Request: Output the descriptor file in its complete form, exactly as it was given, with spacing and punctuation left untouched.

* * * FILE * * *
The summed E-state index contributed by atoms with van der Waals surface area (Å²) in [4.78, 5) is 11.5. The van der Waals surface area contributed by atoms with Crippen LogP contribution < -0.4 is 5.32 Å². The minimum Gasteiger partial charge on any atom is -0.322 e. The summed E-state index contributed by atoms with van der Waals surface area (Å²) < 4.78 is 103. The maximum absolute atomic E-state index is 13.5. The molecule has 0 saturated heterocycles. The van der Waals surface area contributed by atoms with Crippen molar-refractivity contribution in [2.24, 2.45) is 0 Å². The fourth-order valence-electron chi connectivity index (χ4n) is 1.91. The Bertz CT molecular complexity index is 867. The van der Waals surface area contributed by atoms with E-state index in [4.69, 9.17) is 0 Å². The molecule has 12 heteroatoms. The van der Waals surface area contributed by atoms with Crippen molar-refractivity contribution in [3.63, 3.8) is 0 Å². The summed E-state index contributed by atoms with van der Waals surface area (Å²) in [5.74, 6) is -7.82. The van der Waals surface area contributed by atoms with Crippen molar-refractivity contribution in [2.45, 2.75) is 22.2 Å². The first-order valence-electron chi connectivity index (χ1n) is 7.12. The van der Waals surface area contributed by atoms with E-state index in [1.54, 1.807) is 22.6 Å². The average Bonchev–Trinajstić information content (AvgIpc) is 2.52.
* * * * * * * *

The summed E-state index contributed by atoms with van der Waals surface area (Å²) in [4.78, 5) is 11.5. The van der Waals surface area contributed by atoms with Crippen LogP contribution < -0.4 is 5.32 Å². The minimum Gasteiger partial charge on any atom is -0.322 e. The summed E-state index contributed by atoms with van der Waals surface area (Å²) < 4.78 is 103. The maximum absolute atomic E-state index is 13.5. The molecule has 0 saturated heterocycles. The van der Waals surface area contributed by atoms with Crippen molar-refractivity contribution in [2.24, 2.45) is 0 Å². The fourth-order valence-electron chi connectivity index (χ4n) is 1.91. The Bertz CT molecular complexity index is 867. The van der Waals surface area contributed by atoms with E-state index in [4.69, 9.17) is 0 Å². The molecule has 12 heteroatoms. The van der Waals surface area contributed by atoms with Crippen molar-refractivity contribution in [3.63, 3.8) is 0 Å². The summed E-state index contributed by atoms with van der Waals surface area (Å²) in [5.74, 6) is -7.82. The van der Waals surface area contributed by atoms with Crippen molar-refractivity contribution in [2.45, 2.75) is 22.2 Å². The first-order valence-electron chi connectivity index (χ1n) is 7.12. The van der Waals surface area contributed by atoms with E-state index in [1.54, 1.807) is 22.6 Å². The average Bonchev–Trinajstić information content (AvgIpc) is 2.52.